FUNDING AREAS: Global health
CONTACT: firstname.lastname@example.org, 212-733-2323
IP TAKE: Roan oversees millions of dollars in public health grants around the world. She has a preference for non-profit partnerships that leverage Pfizer's pharmaceutical expertise.
PROFILE: As vice president of corporate responsibility and reputation at Pfizer, Caroline Roan protects the company's perception in the public eye. And frankly, that's no easy taks. Some Pfizer PR highlights from the last few years: Pfizer was ordered to pay $491 million in civil settlements and criminal fines for illegally marketing an organ transplant drug. The company had to pay the feds some $60 million to fight off bribery charges. Pfizer settled with Brigham Young University to the tune of several billion dollars over the violation of a research agreement regarding the well-advertised pain med Celebrex. And Pfizer was also forced to shell out $2.3 billion in settlement money after pressuring doctors to prescribe unsafe levels of antipsychotic drugs.
There are plenty of other documented examples of Pfizer corporate misbehavior, but the company does have some positive things going for it: (1) Despite a seemingly endless supply of expensive legal battles, the company is very profitable, and (2) Pfizer's charitable arm, the Pfizer Foundation, does some great work in helping people around the world to live healthier lives. Fortunately for Roan's sanity, a big part of her Pfizer reputation-defending job is running the foundation, of which she is president.
Roan came to Pfizer in 2008 with a background in philanthropy and public health. She was on staff at the Robert Wood Johnson Foundation, served as associate director of the Center for Interdisciplinary Research on AIDS at Yale, and also was a study coordinator at Yale's Department of Internal Medicine. Roan has master's in public administration from Columbia University.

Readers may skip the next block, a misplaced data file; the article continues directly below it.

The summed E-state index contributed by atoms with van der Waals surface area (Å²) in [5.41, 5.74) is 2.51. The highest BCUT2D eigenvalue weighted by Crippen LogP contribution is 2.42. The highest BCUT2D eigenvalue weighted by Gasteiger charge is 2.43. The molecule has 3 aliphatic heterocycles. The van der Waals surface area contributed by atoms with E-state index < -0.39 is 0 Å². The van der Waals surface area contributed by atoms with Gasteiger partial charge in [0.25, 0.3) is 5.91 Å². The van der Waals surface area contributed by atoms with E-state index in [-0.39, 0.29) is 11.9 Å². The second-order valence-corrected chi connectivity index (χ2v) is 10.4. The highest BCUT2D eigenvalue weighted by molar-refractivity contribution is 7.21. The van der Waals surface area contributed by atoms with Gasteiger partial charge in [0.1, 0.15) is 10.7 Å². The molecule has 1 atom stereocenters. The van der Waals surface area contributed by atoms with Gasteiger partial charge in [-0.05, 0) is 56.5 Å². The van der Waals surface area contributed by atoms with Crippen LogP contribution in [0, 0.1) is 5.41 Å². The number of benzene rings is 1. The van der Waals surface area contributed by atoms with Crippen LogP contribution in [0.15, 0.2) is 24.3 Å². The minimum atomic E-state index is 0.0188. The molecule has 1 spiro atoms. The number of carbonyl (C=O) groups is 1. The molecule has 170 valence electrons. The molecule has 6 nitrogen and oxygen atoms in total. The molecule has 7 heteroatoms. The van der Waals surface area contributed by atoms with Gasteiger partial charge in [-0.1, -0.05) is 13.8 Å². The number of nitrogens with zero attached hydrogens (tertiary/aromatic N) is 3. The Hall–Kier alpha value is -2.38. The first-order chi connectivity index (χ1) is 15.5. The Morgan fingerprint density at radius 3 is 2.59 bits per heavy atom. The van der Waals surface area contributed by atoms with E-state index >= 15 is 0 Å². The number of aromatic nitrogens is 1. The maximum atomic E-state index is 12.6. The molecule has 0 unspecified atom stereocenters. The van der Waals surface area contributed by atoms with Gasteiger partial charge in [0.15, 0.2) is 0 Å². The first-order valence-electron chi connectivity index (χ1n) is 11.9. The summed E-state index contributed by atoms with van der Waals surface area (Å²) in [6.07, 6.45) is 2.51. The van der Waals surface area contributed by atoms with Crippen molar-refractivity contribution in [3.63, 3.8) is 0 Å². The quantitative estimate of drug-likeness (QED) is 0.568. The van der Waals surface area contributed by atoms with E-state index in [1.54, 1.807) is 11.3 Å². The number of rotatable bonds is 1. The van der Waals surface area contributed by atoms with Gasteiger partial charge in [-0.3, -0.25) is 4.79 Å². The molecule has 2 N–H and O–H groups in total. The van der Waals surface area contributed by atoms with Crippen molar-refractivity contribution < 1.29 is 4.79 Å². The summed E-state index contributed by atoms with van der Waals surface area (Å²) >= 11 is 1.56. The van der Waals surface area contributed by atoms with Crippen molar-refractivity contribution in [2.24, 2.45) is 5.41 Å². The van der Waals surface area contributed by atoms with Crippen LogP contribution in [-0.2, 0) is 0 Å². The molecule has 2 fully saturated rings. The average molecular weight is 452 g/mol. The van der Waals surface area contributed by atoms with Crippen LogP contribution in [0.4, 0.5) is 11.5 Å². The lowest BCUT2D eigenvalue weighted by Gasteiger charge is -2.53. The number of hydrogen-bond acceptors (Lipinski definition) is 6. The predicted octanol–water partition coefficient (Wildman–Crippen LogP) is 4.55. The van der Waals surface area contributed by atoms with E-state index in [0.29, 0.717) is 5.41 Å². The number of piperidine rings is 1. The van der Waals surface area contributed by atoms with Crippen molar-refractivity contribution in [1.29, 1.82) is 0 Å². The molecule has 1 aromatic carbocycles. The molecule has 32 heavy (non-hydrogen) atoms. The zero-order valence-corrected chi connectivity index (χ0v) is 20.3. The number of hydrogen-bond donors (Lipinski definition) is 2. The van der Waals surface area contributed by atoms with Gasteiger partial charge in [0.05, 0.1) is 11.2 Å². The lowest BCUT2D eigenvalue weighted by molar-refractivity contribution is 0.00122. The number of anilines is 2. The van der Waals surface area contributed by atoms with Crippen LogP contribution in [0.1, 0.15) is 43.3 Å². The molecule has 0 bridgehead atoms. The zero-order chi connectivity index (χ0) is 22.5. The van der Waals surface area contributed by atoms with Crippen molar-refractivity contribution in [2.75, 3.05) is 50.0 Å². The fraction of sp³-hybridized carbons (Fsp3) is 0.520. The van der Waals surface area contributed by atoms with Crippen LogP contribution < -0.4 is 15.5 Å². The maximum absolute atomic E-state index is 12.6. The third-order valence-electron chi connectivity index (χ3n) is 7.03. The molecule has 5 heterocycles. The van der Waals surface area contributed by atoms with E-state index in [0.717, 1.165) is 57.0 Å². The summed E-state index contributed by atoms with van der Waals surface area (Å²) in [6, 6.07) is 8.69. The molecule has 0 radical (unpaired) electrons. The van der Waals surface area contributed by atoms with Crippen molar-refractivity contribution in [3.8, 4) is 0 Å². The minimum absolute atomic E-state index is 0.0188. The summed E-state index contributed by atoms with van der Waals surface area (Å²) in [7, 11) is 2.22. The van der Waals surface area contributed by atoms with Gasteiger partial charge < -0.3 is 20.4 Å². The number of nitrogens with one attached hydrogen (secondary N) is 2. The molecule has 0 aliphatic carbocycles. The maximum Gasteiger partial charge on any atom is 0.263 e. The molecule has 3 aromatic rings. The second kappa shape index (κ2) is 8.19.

Compared with Pfizer's average legal settlements, its foundation is fairly small. The Pfizer Foundation gives out about $16 million in grants annually. However, $16 million in charitable dollars can go pretty far, and Roan makes sure that it does.
The Pfizer Foundation's global programs prioritize several health areas, including trachoma, malaria, infectious diseases, HIV-related opportunistic infections, and global health generally. The foundation's signature initiative is probably its Global Health Fellows program, which sends Pfizer employees to "key emerging markets" to volunteer for NGOs working on health access issues. Forbes has a glowing piece on international corporate volunteerism and Roan and Pfizer's Global Health Fellows program in particular. According to Forbes, Pfizer and its ilk are changing the development sector in a manner that rivals the Peace Corps.
On the grant side of things, applying for global program support from the Pfizer Foundation is a bit complex, largely because the foundation does a lot of its international giving through intermediaries. Pfizer "oversees" its investments in global health, for example, but the actual grants are made through the King Baudouin Foundation U.S., Give 2 Asia, the TCC Group, and the Resource Foundation.
Regarding its malaria work, Pfizer donates hundreds of millions of doses of the drug Zithromax to combat the disease around the world, but the operations of the antimalarial program are mainly done though the Pfizer Foundation's partners, including the Bill & Melinda Gates Foundation. And for its HIV-related opportunistic infection efforts, Pfizer works with various NGOs to get its drug Diflucan to needy people in Africa, Asia, the Caribbean, and Latin America. The Pfizer Foundation believes in effective philanthropic alliances that leverage its pharmaceutical know-how, it seems. Pfizer does, however, have a more typical giving process for the broad category of "health care charitables," which includes domestic health-care work. Information on that application process is available here.